After sewing this I realized I should have used a walking foot to stop the seams from flaring- there's quite a bit of stretchiness in felted wool, and it's pretty bulky. As well, I ran a couple of lines of hand stitching around the inner edge to hold the seam flat and stop it getting caught in the zip. The little cross is a piece of felt, handsewn on at the end with a simple edgestitch. Easy.

What dinky little handmade things are you making at the moment?

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Wednesday, November 18, 2009

Experiment 3. What does science taste like?

Last time the littlies and I did "science tricks" together we noticed the gas (carbon dioxide) given off when you mix an acid (vinegar) and a base (calcium carbonate/sodium bicarbonate). The kids were dead keen to do the baking soda/vinegar trick again. "Sure" I said "But shall we see what this reaction tastes like? We could make bubbles on our tongues!"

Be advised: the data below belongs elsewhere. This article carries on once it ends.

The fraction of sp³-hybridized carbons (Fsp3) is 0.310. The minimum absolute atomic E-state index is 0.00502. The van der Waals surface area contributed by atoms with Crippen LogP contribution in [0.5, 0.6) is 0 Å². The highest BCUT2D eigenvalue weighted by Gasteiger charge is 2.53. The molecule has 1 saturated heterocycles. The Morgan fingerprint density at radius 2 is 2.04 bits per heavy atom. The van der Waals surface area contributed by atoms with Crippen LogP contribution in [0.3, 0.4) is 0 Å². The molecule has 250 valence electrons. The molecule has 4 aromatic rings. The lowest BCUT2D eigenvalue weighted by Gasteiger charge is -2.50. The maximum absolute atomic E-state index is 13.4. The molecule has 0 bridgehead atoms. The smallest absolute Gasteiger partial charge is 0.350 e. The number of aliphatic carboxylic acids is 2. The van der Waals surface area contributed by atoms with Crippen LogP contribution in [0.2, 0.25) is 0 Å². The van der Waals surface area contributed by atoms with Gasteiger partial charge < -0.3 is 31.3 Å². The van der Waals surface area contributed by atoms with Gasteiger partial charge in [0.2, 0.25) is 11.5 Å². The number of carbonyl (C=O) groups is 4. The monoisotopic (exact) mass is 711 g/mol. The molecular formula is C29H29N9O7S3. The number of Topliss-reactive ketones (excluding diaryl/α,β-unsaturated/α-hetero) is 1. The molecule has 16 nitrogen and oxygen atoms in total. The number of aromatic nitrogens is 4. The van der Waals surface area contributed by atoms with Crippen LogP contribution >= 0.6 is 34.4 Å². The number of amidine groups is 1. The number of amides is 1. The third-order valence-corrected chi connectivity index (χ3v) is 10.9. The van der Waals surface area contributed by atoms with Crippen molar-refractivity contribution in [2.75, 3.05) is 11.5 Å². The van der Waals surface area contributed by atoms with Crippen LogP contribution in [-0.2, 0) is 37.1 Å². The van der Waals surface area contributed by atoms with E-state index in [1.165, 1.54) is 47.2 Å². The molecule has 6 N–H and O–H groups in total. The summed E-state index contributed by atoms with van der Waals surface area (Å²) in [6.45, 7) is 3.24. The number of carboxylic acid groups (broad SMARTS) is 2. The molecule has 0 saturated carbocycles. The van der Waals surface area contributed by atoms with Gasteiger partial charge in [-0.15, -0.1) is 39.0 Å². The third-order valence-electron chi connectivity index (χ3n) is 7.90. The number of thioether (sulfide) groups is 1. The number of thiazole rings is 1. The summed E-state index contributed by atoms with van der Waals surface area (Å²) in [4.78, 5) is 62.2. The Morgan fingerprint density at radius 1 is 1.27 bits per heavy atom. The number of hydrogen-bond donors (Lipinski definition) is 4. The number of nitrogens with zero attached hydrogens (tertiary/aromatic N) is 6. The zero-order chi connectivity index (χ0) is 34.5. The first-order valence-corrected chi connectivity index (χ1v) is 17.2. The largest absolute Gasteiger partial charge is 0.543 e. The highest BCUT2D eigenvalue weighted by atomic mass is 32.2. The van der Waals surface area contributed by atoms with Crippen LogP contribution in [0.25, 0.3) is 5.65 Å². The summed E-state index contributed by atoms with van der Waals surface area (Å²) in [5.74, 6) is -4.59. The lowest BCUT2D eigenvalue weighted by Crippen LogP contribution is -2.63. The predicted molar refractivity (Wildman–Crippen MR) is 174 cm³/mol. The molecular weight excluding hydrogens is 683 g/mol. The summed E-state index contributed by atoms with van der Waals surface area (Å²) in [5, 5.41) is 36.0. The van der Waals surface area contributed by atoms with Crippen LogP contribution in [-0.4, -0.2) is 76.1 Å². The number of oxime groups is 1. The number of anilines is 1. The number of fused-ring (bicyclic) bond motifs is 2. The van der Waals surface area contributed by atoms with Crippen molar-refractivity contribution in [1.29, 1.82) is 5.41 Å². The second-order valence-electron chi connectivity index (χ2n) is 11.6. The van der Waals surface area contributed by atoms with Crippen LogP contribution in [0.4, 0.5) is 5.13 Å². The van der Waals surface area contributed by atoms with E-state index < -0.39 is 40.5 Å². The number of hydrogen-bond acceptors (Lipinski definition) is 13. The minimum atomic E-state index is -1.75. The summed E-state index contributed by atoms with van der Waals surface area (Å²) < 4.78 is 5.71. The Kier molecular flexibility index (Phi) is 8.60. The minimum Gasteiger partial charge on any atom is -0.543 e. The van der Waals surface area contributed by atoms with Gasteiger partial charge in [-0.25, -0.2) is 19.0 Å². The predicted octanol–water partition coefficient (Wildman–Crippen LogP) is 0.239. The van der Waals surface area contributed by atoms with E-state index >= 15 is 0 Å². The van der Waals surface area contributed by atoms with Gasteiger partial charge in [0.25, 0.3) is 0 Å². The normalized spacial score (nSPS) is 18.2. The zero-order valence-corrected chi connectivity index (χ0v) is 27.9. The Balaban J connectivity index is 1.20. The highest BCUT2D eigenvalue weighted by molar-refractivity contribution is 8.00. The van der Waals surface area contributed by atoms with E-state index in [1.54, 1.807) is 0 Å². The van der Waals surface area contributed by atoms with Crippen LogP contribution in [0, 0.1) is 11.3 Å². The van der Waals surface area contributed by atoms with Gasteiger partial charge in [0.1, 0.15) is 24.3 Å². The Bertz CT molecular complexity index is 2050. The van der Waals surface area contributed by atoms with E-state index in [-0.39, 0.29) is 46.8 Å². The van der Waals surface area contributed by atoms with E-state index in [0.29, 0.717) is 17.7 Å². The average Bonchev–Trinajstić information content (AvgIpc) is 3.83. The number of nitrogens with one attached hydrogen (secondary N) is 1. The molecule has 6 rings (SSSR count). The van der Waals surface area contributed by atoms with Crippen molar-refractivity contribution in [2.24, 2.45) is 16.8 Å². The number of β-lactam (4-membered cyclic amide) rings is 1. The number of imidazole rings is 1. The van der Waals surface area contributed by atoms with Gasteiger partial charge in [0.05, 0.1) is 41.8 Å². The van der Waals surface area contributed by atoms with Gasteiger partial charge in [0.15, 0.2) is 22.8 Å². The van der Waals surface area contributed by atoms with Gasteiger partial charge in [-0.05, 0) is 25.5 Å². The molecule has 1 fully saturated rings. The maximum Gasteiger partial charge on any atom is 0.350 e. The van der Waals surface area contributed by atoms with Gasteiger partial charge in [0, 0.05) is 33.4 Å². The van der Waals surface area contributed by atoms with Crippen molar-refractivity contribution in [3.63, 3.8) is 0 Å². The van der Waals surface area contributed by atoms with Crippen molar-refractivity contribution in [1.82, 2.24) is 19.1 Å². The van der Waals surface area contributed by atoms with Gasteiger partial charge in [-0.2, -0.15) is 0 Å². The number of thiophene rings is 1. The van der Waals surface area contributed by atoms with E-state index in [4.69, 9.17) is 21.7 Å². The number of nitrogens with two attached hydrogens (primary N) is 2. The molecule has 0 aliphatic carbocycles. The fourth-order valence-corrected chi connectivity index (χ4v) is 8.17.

"...Okay..." they replied, in timid voices. I trotted off to the cupboard and brought back the ingredients for sherbet.

Mix together: 1/2 t citric acid, 1/4 t baking soda, and 3 t icing sugar. Grind them up in a mortar and pestle if you have one. Make sure they stay nice and dry.

Now put a little in a glass and get a straw. Suck a little up onto your tongue and feel it fizzing as the acid (citric acid) reacts with the base (baking soda). This is the taste of a real-life chemical reaction on your tongue. The acid will taste sour and tangy, and the sugar will be nice and sweet. There's also a rather scintillating cold feeling- that's because this reaction is endothermic (it absorbs heat to break the chemical bonds).


Baking soda, citric acid, icing sugar: A few cents. Sylvie's expression: Priceless.

Harry thought that adding water might make it into a fizzy drink. We tried it out. It fizzed alright, but the bubbles were gone by the time he drank it. (This showed him that the reaction is instantaneous).